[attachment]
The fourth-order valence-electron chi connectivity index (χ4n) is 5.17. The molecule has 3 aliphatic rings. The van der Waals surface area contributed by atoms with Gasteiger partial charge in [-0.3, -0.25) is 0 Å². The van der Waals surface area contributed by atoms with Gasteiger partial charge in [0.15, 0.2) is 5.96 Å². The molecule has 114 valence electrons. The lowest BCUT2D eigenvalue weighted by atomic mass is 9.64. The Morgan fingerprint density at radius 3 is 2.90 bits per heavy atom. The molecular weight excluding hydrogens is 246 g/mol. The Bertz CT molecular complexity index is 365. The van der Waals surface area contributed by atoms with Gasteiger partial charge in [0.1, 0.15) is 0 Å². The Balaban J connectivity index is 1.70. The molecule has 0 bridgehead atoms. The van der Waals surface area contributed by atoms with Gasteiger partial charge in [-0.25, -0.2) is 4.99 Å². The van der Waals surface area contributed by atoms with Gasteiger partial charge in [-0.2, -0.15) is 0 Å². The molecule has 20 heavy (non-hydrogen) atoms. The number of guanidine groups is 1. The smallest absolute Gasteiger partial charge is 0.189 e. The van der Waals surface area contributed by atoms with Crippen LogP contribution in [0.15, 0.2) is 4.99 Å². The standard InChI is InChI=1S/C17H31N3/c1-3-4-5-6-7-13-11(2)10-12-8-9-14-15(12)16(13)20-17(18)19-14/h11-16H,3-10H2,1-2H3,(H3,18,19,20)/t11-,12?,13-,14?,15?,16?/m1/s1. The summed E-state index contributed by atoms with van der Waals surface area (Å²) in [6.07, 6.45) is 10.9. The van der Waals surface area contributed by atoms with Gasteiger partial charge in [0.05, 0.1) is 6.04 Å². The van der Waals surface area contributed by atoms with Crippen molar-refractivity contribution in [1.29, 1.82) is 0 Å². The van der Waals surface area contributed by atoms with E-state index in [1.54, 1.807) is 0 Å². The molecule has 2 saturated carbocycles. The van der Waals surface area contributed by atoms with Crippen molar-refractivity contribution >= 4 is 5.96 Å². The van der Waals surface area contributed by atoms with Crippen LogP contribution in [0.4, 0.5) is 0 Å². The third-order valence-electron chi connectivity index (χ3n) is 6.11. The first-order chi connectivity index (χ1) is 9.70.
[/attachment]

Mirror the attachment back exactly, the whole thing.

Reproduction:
The fourth-order valence-electron chi connectivity index (χ4n) is 5.17. The molecule has 3 aliphatic rings. The van der Waals surface area contributed by atoms with Gasteiger partial charge in [-0.3, -0.25) is 0 Å². The van der Waals surface area contributed by atoms with Gasteiger partial charge in [0.15, 0.2) is 5.96 Å². The molecule has 114 valence electrons. The lowest BCUT2D eigenvalue weighted by atomic mass is 9.64. The Morgan fingerprint density at radius 3 is 2.90 bits per heavy atom. The molecular weight excluding hydrogens is 246 g/mol. The Bertz CT molecular complexity index is 365. The van der Waals surface area contributed by atoms with Gasteiger partial charge in [0.1, 0.15) is 0 Å². The Balaban J connectivity index is 1.70. The molecule has 0 bridgehead atoms. The van der Waals surface area contributed by atoms with Gasteiger partial charge in [-0.25, -0.2) is 4.99 Å². The van der Waals surface area contributed by atoms with Gasteiger partial charge in [-0.2, -0.15) is 0 Å². The molecule has 20 heavy (non-hydrogen) atoms. The number of guanidine groups is 1. The smallest absolute Gasteiger partial charge is 0.189 e. The van der Waals surface area contributed by atoms with Crippen LogP contribution in [0.15, 0.2) is 4.99 Å². The standard InChI is InChI=1S/C17H31N3/c1-3-4-5-6-7-13-11(2)10-12-8-9-14-15(12)16(13)20-17(18)19-14/h11-16H,3-10H2,1-2H3,(H3,18,19,20)/t11-,12?,13-,14?,15?,16?/m1/s1. The summed E-state index contributed by atoms with van der Waals surface area (Å²) in [6.07, 6.45) is 10.9. The van der Waals surface area contributed by atoms with Gasteiger partial charge in [0.05, 0.1) is 6.04 Å². The van der Waals surface area contributed by atoms with Crippen molar-refractivity contribution in [1.29, 1.82) is 0 Å². The van der Waals surface area contributed by atoms with E-state index in [1.54, 1.807) is 0 Å². The molecule has 2 saturated carbocycles. The van der Waals surface area contributed by atoms with Crippen molar-refractivity contribution >= 4 is 5.96 Å². The van der Waals surface area contributed by atoms with Crippen LogP contribution in [0.4, 0.5) is 0 Å². The third-order valence-electron chi connectivity index (χ3n) is 6.11. The first-order chi connectivity index (χ1) is 9.70.